Ben and Larissa Bathgate (nee Schneider) met while undergrads at University College and, after several years of a long-distance relationship, they married in 2006. Ben (BA 2001 UC), a former president of the University College Literary and Athletic Society, is now a lawyer at Lang Michener LLP. Larissa (BA 2003 UC), who majored in performance at the University College Drama Program, is a singer in Toronto’s musical theatre scene.
Ben: Our first meeting is hard to forget. I had just entered my fourth year of a BA in peace and conflict studies, and had volunteered to be a Frosh leader. During orientation, I led a group of first-year students to the SkyDome for a Blue Jay’s game. I was wearing the obligatory blue body paint and playing the part of the overzealous Frosh leader in the stands when the Blue Jay’s mascot, Diamond, joined the fracas. My blue skin turned a shade of red when Diamond sat on my lap and heaped affection on me, before she walked away with a wave of her feathered wing and a wink of her animatronic eye. A few days later on campus, “Diamond” introduced herself sans the big blue bird costume, and the human side of the romance began.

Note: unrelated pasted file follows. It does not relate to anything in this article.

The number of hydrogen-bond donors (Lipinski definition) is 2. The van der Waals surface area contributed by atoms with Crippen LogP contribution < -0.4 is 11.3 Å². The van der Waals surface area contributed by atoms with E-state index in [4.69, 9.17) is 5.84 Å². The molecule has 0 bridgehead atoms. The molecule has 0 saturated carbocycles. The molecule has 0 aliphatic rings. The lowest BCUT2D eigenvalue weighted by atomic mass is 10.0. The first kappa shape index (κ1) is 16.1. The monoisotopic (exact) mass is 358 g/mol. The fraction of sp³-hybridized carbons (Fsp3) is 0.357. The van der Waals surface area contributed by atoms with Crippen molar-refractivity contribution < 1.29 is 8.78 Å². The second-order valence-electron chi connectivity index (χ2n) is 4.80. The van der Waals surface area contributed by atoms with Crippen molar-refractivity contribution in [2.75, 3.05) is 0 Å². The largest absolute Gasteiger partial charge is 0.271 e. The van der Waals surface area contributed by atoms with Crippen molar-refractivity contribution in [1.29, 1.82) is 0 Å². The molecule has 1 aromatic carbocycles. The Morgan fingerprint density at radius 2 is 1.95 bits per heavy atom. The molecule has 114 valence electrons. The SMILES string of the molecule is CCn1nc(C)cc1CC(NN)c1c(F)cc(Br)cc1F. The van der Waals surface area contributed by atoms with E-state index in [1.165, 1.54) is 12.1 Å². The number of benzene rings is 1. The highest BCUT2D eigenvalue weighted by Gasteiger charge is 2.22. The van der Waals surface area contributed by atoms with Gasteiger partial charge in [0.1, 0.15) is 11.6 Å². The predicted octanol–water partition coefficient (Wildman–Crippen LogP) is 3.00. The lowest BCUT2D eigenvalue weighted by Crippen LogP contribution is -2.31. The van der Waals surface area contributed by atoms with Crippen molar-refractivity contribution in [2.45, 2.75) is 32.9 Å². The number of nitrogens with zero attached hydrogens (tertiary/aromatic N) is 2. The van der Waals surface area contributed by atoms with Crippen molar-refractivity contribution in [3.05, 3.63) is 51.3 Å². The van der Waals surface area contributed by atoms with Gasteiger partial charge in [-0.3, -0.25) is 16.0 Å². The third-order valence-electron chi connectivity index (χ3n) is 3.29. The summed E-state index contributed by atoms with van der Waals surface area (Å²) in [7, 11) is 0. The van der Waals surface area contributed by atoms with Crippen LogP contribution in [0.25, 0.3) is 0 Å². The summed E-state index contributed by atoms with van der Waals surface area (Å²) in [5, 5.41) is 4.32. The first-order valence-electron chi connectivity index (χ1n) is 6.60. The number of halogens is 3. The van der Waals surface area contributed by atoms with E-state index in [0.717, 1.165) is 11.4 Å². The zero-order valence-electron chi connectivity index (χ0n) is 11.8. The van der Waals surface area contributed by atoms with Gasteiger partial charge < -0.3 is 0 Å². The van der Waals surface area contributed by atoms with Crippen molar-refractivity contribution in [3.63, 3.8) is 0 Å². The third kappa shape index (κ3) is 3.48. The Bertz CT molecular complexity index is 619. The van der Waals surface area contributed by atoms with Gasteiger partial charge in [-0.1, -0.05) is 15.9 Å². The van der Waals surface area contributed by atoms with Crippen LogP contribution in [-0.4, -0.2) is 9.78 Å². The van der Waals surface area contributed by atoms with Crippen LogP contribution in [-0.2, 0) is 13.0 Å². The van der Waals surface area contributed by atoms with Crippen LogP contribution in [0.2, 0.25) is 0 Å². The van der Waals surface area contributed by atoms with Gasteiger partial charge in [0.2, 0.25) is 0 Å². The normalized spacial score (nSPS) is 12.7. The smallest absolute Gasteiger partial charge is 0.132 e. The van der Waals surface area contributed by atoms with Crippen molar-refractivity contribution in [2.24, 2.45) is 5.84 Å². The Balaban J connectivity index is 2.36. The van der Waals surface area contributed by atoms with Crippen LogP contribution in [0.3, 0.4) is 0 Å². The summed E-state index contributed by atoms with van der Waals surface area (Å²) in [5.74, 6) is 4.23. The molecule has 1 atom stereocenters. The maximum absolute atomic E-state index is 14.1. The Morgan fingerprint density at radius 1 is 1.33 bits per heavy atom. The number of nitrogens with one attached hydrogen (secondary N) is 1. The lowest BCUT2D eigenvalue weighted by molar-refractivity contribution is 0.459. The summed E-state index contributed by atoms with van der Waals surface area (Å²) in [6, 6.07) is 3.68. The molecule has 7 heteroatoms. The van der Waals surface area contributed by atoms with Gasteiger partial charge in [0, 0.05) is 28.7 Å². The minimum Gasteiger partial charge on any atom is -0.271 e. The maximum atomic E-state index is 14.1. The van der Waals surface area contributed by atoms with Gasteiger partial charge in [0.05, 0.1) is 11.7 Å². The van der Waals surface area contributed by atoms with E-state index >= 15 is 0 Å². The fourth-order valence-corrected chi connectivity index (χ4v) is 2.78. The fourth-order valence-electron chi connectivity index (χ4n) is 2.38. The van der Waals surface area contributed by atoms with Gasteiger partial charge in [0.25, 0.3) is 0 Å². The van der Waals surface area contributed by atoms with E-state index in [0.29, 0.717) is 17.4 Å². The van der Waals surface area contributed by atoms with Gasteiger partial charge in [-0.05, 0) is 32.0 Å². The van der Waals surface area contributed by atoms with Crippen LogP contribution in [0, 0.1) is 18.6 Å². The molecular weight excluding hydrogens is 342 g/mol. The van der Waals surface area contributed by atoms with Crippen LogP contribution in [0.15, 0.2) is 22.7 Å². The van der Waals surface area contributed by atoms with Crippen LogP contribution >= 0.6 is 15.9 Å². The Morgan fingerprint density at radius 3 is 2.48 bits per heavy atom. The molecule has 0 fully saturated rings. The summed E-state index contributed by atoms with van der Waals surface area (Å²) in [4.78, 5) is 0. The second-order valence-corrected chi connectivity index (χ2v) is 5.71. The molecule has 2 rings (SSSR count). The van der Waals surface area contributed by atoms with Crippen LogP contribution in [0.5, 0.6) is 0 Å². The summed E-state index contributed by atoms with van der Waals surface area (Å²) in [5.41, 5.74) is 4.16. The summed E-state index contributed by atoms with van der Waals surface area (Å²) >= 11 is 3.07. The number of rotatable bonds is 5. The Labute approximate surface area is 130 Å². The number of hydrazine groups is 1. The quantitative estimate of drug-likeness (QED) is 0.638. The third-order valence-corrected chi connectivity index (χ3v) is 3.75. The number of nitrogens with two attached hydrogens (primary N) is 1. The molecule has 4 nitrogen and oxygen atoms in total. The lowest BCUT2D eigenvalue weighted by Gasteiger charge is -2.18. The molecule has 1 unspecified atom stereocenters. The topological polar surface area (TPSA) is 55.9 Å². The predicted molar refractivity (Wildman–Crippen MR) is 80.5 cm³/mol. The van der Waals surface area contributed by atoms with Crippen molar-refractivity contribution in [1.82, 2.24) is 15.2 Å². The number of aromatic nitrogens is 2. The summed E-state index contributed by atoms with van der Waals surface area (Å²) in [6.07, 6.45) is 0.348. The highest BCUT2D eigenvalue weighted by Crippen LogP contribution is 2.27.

Larissa: Ben and I never seemed like the perfect match. He was the logical, pragmatic lawyer-in-waiting; I was the musical theatre enthusiast. He loved sports; I was passionate for the arts. Sometimes I wonder whether our relationship was built on the complimentary baseball tickets that I received as the Blue Jays bird. After graduating, Ben moved to Halifax, then Germany, and I often stowed away in his luggage. We watched our differences become assets, and learned to covet them. As we backpacked through Europe while Ben was on exchange at a law school in Germany, Ben was the exacting tour guide, whereas I was the eager interpreter. His yin to my yang, his Sonny to my Cher or something like that. And now we’ve learned to share everything – including a mortgage.
A U of T lab is working with actors, writers and directors on how they could harness AI and other emerging technologies to generate new ideas and – just maybe – reinvent theatre